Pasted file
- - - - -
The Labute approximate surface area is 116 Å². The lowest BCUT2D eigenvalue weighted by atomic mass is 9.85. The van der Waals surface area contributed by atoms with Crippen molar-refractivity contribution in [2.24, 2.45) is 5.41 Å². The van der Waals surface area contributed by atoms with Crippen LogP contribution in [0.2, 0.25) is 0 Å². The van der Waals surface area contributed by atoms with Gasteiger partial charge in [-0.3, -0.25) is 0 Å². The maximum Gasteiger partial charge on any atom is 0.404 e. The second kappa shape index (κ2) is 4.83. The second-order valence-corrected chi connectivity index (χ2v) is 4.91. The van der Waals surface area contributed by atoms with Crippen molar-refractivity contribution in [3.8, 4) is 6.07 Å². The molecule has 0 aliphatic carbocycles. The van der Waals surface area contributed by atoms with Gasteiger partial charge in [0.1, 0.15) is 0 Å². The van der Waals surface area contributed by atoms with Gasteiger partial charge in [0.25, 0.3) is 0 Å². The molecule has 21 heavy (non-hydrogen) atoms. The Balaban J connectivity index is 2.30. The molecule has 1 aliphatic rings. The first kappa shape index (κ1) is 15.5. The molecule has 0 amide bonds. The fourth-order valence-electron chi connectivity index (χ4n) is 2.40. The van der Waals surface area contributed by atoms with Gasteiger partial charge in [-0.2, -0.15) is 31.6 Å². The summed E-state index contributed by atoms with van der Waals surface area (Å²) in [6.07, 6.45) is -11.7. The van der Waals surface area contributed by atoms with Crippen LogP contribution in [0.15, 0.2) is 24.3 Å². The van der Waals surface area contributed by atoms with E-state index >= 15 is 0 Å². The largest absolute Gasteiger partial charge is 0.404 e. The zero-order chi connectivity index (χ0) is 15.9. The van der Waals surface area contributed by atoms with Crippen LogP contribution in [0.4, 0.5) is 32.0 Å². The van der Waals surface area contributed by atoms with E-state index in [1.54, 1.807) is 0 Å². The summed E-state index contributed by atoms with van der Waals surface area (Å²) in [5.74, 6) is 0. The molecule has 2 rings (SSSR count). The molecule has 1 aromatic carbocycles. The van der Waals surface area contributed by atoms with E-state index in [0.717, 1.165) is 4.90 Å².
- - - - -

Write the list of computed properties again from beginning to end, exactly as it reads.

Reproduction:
The Labute approximate surface area is 116 Å². The lowest BCUT2D eigenvalue weighted by atomic mass is 9.85. The van der Waals surface area contributed by atoms with Crippen molar-refractivity contribution in [2.24, 2.45) is 5.41 Å². The van der Waals surface area contributed by atoms with Crippen LogP contribution in [0.2, 0.25) is 0 Å². The van der Waals surface area contributed by atoms with Gasteiger partial charge in [-0.3, -0.25) is 0 Å². The maximum Gasteiger partial charge on any atom is 0.404 e. The second kappa shape index (κ2) is 4.83. The second-order valence-corrected chi connectivity index (χ2v) is 4.91. The van der Waals surface area contributed by atoms with Crippen molar-refractivity contribution in [3.8, 4) is 6.07 Å². The molecule has 0 aliphatic carbocycles. The van der Waals surface area contributed by atoms with Gasteiger partial charge in [0.1, 0.15) is 0 Å². The van der Waals surface area contributed by atoms with Gasteiger partial charge in [0.25, 0.3) is 0 Å². The molecule has 21 heavy (non-hydrogen) atoms. The Balaban J connectivity index is 2.30. The molecule has 1 aliphatic rings. The first kappa shape index (κ1) is 15.5. The molecule has 0 amide bonds. The fourth-order valence-electron chi connectivity index (χ4n) is 2.40. The van der Waals surface area contributed by atoms with Gasteiger partial charge in [-0.2, -0.15) is 31.6 Å². The summed E-state index contributed by atoms with van der Waals surface area (Å²) in [6.07, 6.45) is -11.7. The van der Waals surface area contributed by atoms with Crippen LogP contribution in [0.15, 0.2) is 24.3 Å². The van der Waals surface area contributed by atoms with E-state index >= 15 is 0 Å². The largest absolute Gasteiger partial charge is 0.404 e. The zero-order chi connectivity index (χ0) is 15.9. The van der Waals surface area contributed by atoms with Crippen LogP contribution in [0.4, 0.5) is 32.0 Å². The van der Waals surface area contributed by atoms with E-state index in [1.54, 1.807) is 0 Å². The summed E-state index contributed by atoms with van der Waals surface area (Å²) in [5.74, 6) is 0. The molecule has 2 rings (SSSR count). The molecule has 1 aromatic carbocycles. The van der Waals surface area contributed by atoms with E-state index in [0.717, 1.165) is 4.90 Å².